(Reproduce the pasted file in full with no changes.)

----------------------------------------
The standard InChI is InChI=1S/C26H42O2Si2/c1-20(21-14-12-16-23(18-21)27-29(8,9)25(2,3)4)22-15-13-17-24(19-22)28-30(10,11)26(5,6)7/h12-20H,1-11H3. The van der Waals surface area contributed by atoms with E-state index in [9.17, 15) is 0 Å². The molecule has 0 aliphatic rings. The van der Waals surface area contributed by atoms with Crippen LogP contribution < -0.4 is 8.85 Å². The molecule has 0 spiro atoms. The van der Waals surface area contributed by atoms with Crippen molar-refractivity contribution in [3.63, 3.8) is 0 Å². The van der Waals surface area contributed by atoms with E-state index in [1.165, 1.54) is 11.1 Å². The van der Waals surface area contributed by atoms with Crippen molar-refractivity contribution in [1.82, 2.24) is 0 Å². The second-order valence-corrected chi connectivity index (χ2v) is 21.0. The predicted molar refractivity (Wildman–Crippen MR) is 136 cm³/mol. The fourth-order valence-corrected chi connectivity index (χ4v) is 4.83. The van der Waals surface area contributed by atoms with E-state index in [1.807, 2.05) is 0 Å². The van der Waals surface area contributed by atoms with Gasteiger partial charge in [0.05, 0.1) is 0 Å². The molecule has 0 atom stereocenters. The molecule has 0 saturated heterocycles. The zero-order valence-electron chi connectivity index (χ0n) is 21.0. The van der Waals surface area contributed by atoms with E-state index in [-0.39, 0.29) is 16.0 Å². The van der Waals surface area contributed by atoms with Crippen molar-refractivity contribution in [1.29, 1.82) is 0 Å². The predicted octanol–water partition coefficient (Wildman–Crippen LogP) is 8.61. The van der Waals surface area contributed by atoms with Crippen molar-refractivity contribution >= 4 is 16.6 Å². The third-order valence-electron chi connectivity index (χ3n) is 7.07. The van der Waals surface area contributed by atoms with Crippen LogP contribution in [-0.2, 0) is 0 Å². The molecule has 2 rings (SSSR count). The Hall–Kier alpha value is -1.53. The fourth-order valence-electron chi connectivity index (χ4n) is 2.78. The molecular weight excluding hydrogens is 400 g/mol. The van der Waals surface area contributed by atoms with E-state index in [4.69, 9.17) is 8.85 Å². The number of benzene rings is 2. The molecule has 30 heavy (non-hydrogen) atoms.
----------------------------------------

The standard InChI is InChI=1S/C26H42O2Si2/c1-20(21-14-12-16-23(18-21)27-29(8,9)25(2,3)4)22-15-13-17-24(19-22)28-30(10,11)26(5,6)7/h12-20H,1-11H3. The van der Waals surface area contributed by atoms with E-state index in [9.17, 15) is 0 Å². The molecule has 0 aliphatic rings. The van der Waals surface area contributed by atoms with Crippen LogP contribution < -0.4 is 8.85 Å². The molecule has 0 spiro atoms. The van der Waals surface area contributed by atoms with Crippen molar-refractivity contribution in [3.63, 3.8) is 0 Å². The van der Waals surface area contributed by atoms with E-state index in [1.165, 1.54) is 11.1 Å². The van der Waals surface area contributed by atoms with Crippen molar-refractivity contribution in [1.82, 2.24) is 0 Å². The second-order valence-corrected chi connectivity index (χ2v) is 21.0. The predicted molar refractivity (Wildman–Crippen MR) is 136 cm³/mol. The fourth-order valence-corrected chi connectivity index (χ4v) is 4.83. The van der Waals surface area contributed by atoms with E-state index in [1.807, 2.05) is 0 Å². The van der Waals surface area contributed by atoms with Gasteiger partial charge in [0.05, 0.1) is 0 Å². The molecule has 0 atom stereocenters. The molecule has 0 saturated heterocycles. The zero-order valence-electron chi connectivity index (χ0n) is 21.0. The van der Waals surface area contributed by atoms with E-state index in [-0.39, 0.29) is 16.0 Å². The van der Waals surface area contributed by atoms with Crippen molar-refractivity contribution in [1.29, 1.82) is 0 Å². The predicted octanol–water partition coefficient (Wildman–Crippen LogP) is 8.61. The van der Waals surface area contributed by atoms with Crippen molar-refractivity contribution >= 4 is 16.6 Å². The third-order valence-electron chi connectivity index (χ3n) is 7.07. The van der Waals surface area contributed by atoms with Crippen LogP contribution in [-0.2, 0) is 0 Å². The molecule has 2 rings (SSSR count). The Hall–Kier alpha value is -1.53. The fourth-order valence-electron chi connectivity index (χ4n) is 2.78. The molecular weight excluding hydrogens is 400 g/mol. The van der Waals surface area contributed by atoms with E-state index in [4.69, 9.17) is 8.85 Å². The number of benzene rings is 2. The molecule has 30 heavy (non-hydrogen) atoms.